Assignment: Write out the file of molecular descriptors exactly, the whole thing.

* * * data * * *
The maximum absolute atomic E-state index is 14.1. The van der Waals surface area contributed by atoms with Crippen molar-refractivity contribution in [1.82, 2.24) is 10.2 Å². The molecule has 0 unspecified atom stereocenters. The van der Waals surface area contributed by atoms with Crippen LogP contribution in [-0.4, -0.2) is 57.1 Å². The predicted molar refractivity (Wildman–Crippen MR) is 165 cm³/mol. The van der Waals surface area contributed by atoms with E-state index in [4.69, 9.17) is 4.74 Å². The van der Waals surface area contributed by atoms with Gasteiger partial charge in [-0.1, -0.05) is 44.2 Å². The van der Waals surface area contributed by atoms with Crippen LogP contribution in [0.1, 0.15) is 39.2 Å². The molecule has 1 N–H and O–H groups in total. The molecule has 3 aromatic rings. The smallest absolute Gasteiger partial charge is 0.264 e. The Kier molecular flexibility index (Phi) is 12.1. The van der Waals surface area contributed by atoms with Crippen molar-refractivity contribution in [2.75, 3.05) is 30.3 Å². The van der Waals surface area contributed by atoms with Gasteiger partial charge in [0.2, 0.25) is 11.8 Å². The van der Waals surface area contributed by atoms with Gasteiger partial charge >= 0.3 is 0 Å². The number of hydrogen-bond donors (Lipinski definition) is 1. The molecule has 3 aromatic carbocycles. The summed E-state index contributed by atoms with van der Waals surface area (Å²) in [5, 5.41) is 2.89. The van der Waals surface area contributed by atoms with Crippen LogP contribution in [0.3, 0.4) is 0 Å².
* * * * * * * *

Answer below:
The maximum absolute atomic E-state index is 14.1. The van der Waals surface area contributed by atoms with Crippen molar-refractivity contribution in [1.82, 2.24) is 10.2 Å². The molecule has 0 unspecified atom stereocenters. The van der Waals surface area contributed by atoms with Crippen LogP contribution in [-0.4, -0.2) is 57.1 Å². The predicted molar refractivity (Wildman–Crippen MR) is 165 cm³/mol. The van der Waals surface area contributed by atoms with E-state index in [4.69, 9.17) is 4.74 Å². The van der Waals surface area contributed by atoms with Gasteiger partial charge in [-0.1, -0.05) is 44.2 Å². The van der Waals surface area contributed by atoms with Crippen LogP contribution in [0.1, 0.15) is 39.2 Å². The molecule has 1 N–H and O–H groups in total. The molecule has 3 aromatic rings. The smallest absolute Gasteiger partial charge is 0.264 e. The Kier molecular flexibility index (Phi) is 12.1. The van der Waals surface area contributed by atoms with Crippen molar-refractivity contribution in [2.75, 3.05) is 30.3 Å². The van der Waals surface area contributed by atoms with Gasteiger partial charge in [0.2, 0.25) is 11.8 Å². The van der Waals surface area contributed by atoms with Gasteiger partial charge >= 0.3 is 0 Å². The number of hydrogen-bond donors (Lipinski definition) is 1. The molecule has 3 aromatic carbocycles. The summed E-state index contributed by atoms with van der Waals surface area (Å²) in [5, 5.41) is 2.89. The van der Waals surface area contributed by atoms with Crippen LogP contribution in [0.3, 0.4) is 0 Å².